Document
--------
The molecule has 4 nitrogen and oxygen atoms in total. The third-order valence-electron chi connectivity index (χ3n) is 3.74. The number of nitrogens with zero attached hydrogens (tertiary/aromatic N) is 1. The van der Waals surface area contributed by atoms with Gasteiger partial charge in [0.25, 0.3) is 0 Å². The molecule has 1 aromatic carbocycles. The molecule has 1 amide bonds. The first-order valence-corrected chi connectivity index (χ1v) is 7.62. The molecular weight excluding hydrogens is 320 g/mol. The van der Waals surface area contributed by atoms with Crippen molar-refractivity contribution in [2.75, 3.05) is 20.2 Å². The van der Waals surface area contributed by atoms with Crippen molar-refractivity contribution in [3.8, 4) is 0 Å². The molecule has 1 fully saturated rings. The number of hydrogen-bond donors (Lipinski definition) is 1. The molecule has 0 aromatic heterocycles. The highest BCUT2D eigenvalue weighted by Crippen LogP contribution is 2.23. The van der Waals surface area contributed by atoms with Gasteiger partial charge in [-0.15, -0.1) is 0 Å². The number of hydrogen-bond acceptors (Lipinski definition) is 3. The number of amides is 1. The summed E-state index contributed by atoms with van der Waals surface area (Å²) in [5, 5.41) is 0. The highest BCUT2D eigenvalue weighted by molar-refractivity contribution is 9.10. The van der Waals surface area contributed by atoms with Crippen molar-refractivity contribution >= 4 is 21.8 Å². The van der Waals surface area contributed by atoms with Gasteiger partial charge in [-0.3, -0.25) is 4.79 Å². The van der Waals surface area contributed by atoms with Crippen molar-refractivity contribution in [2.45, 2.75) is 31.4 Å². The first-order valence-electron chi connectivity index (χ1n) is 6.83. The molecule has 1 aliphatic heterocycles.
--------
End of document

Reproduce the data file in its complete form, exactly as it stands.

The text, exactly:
The molecule has 4 nitrogen and oxygen atoms in total. The third-order valence-electron chi connectivity index (χ3n) is 3.74. The number of nitrogens with zero attached hydrogens (tertiary/aromatic N) is 1. The van der Waals surface area contributed by atoms with Gasteiger partial charge in [0.25, 0.3) is 0 Å². The molecule has 1 aromatic carbocycles. The molecule has 1 amide bonds. The first-order valence-corrected chi connectivity index (χ1v) is 7.62. The molecular weight excluding hydrogens is 320 g/mol. The van der Waals surface area contributed by atoms with Crippen molar-refractivity contribution in [2.75, 3.05) is 20.2 Å². The van der Waals surface area contributed by atoms with Crippen molar-refractivity contribution in [3.8, 4) is 0 Å². The molecule has 1 fully saturated rings. The number of hydrogen-bond donors (Lipinski definition) is 1. The molecule has 0 aromatic heterocycles. The highest BCUT2D eigenvalue weighted by Crippen LogP contribution is 2.23. The van der Waals surface area contributed by atoms with Gasteiger partial charge in [-0.15, -0.1) is 0 Å². The number of hydrogen-bond acceptors (Lipinski definition) is 3. The number of amides is 1. The summed E-state index contributed by atoms with van der Waals surface area (Å²) in [5, 5.41) is 0. The highest BCUT2D eigenvalue weighted by molar-refractivity contribution is 9.10. The van der Waals surface area contributed by atoms with Crippen molar-refractivity contribution >= 4 is 21.8 Å². The van der Waals surface area contributed by atoms with Gasteiger partial charge in [-0.3, -0.25) is 4.79 Å². The van der Waals surface area contributed by atoms with Crippen molar-refractivity contribution in [2.45, 2.75) is 31.4 Å². The first-order valence-electron chi connectivity index (χ1n) is 6.83. The molecule has 1 aliphatic heterocycles.